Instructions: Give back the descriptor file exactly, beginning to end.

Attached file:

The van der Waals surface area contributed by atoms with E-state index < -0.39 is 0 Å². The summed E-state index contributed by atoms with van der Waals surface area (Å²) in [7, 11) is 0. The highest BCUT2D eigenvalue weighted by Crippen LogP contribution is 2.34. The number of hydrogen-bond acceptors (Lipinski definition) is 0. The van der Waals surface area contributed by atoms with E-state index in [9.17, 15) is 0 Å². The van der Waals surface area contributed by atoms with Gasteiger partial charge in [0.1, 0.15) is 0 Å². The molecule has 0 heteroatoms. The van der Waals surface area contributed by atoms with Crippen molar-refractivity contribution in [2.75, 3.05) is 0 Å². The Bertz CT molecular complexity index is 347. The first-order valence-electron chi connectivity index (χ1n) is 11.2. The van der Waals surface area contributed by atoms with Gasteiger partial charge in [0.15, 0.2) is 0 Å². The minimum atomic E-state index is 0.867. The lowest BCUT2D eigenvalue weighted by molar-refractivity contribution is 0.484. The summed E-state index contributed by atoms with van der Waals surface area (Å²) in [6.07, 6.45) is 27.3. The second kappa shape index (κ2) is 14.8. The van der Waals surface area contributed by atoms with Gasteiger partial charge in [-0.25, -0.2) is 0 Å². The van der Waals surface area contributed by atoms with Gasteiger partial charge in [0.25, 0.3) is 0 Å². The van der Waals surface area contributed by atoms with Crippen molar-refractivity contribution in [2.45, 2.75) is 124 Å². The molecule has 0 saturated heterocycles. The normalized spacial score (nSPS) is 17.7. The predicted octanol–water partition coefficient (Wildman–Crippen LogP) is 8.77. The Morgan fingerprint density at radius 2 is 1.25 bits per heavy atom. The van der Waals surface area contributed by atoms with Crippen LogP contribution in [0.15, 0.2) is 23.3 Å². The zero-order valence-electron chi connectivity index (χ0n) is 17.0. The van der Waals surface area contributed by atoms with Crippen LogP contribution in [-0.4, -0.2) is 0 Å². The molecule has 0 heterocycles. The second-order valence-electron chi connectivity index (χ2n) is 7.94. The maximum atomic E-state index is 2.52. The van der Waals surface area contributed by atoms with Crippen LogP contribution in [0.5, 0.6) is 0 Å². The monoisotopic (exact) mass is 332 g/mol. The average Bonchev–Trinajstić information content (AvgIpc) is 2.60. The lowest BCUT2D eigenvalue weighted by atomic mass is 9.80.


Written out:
The van der Waals surface area contributed by atoms with E-state index < -0.39 is 0 Å². The summed E-state index contributed by atoms with van der Waals surface area (Å²) in [7, 11) is 0. The highest BCUT2D eigenvalue weighted by Crippen LogP contribution is 2.34. The number of hydrogen-bond acceptors (Lipinski definition) is 0. The van der Waals surface area contributed by atoms with E-state index in [9.17, 15) is 0 Å². The van der Waals surface area contributed by atoms with Gasteiger partial charge in [0.1, 0.15) is 0 Å². The molecule has 0 heteroatoms. The van der Waals surface area contributed by atoms with Crippen molar-refractivity contribution in [2.75, 3.05) is 0 Å². The Bertz CT molecular complexity index is 347. The first-order valence-electron chi connectivity index (χ1n) is 11.2. The van der Waals surface area contributed by atoms with Gasteiger partial charge in [0.15, 0.2) is 0 Å². The minimum atomic E-state index is 0.867. The lowest BCUT2D eigenvalue weighted by molar-refractivity contribution is 0.484. The summed E-state index contributed by atoms with van der Waals surface area (Å²) in [6.07, 6.45) is 27.3. The second kappa shape index (κ2) is 14.8. The van der Waals surface area contributed by atoms with Gasteiger partial charge in [-0.25, -0.2) is 0 Å². The van der Waals surface area contributed by atoms with Gasteiger partial charge in [0.25, 0.3) is 0 Å². The van der Waals surface area contributed by atoms with Crippen molar-refractivity contribution in [2.45, 2.75) is 124 Å². The molecule has 0 saturated heterocycles. The normalized spacial score (nSPS) is 17.7. The predicted octanol–water partition coefficient (Wildman–Crippen LogP) is 8.77. The Morgan fingerprint density at radius 2 is 1.25 bits per heavy atom. The van der Waals surface area contributed by atoms with Crippen LogP contribution in [0.15, 0.2) is 23.3 Å². The zero-order valence-electron chi connectivity index (χ0n) is 17.0. The van der Waals surface area contributed by atoms with Crippen LogP contribution in [-0.4, -0.2) is 0 Å². The molecule has 0 heterocycles. The second-order valence-electron chi connectivity index (χ2n) is 7.94. The maximum atomic E-state index is 2.52. The van der Waals surface area contributed by atoms with Crippen LogP contribution in [0.5, 0.6) is 0 Å². The monoisotopic (exact) mass is 332 g/mol. The average Bonchev–Trinajstić information content (AvgIpc) is 2.60. The lowest BCUT2D eigenvalue weighted by atomic mass is 9.80.